They are learning in the Village of Springville that just marking a pedestrian crosswalk on the street is no guarantee drivers will actually stop for walkers. The new crosswalk on Main Street in the middle of the business district is not being observed. Motorists roll on by anyway.
The fact of the matter is that Western New York motorists have no tradition of complying with a state law that requires a driver to stop whenever a pedestrian enters a crosswalk on the driver's side of the road. Most people are probably unaware of the law. It's on the books as Section 1151 of the State Vehicle and Traffic Law. Similar laws in some other states readily bring drivers to a stop for pedestrians, but around here the law is much ignored.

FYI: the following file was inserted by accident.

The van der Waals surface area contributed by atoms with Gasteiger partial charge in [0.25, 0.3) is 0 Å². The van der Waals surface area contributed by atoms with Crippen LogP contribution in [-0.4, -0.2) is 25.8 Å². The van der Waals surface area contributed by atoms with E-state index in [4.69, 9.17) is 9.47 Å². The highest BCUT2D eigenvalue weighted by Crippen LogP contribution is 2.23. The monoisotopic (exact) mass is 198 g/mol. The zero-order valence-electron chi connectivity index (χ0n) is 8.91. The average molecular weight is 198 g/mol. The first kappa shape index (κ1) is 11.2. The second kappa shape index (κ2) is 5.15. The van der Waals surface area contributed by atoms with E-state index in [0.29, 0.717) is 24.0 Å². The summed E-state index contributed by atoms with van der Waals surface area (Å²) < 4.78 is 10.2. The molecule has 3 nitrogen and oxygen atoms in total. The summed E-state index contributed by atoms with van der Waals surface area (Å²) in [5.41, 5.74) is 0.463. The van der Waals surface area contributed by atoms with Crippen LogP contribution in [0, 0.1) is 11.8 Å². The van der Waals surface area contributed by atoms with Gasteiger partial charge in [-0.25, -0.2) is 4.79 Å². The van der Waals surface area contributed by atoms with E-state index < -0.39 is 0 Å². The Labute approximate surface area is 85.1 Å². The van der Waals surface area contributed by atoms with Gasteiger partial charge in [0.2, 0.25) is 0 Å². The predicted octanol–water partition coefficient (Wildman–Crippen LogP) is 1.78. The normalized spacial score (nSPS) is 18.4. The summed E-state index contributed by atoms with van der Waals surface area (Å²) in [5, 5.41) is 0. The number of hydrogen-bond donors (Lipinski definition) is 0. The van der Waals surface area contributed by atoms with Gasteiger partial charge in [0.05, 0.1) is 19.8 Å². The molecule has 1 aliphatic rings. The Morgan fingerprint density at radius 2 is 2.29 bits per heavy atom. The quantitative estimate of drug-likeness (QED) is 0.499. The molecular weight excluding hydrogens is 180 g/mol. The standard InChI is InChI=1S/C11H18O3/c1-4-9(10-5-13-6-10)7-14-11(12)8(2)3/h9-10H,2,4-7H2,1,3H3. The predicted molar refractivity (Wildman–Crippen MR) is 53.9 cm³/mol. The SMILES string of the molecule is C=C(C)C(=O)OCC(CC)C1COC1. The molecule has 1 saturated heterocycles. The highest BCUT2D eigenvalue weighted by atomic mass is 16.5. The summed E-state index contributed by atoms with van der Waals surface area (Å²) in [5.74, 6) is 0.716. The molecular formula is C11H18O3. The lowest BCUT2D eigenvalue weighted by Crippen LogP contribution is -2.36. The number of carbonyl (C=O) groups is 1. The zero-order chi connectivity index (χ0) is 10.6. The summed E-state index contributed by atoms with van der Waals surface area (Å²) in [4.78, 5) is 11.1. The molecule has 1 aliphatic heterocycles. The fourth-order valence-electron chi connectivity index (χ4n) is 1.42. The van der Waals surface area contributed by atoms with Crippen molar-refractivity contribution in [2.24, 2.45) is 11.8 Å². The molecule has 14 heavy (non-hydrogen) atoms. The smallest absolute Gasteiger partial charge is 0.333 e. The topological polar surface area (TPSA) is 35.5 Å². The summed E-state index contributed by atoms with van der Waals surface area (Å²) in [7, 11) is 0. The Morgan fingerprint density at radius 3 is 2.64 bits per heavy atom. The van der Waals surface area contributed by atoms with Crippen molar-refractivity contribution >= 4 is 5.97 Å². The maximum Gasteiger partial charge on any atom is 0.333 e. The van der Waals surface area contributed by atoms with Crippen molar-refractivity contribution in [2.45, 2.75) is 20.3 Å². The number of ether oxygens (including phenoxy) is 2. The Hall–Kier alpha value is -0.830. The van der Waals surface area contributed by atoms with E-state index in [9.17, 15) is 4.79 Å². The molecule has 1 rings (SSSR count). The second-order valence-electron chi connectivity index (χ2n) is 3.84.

In the case at hand, Springville might learn something from the Village of Hamburg. In late 1997, the village put a portable sign in the middle of a Main Street crosswalk telling drivers to stop when pedestrians enter their side of the street. Signs have been stolen and hit, but the good news is that such an in-your-face recitation of the law really works. Village Mayor John S. Thomas says cars are stopping as they are supposed to.
Through the years, pedestrian safety has been pretty much an afterthought in traffic planning around here. Movement of vehicles has taken substantial precedence. But if motorists could be taught to observe the simple courtesies of the crosswalk law, it would be a good beginning toward a healthy change. Springville -- and other places with similar problems -- should try that middle-of-the-road sign that worked in Hamburg.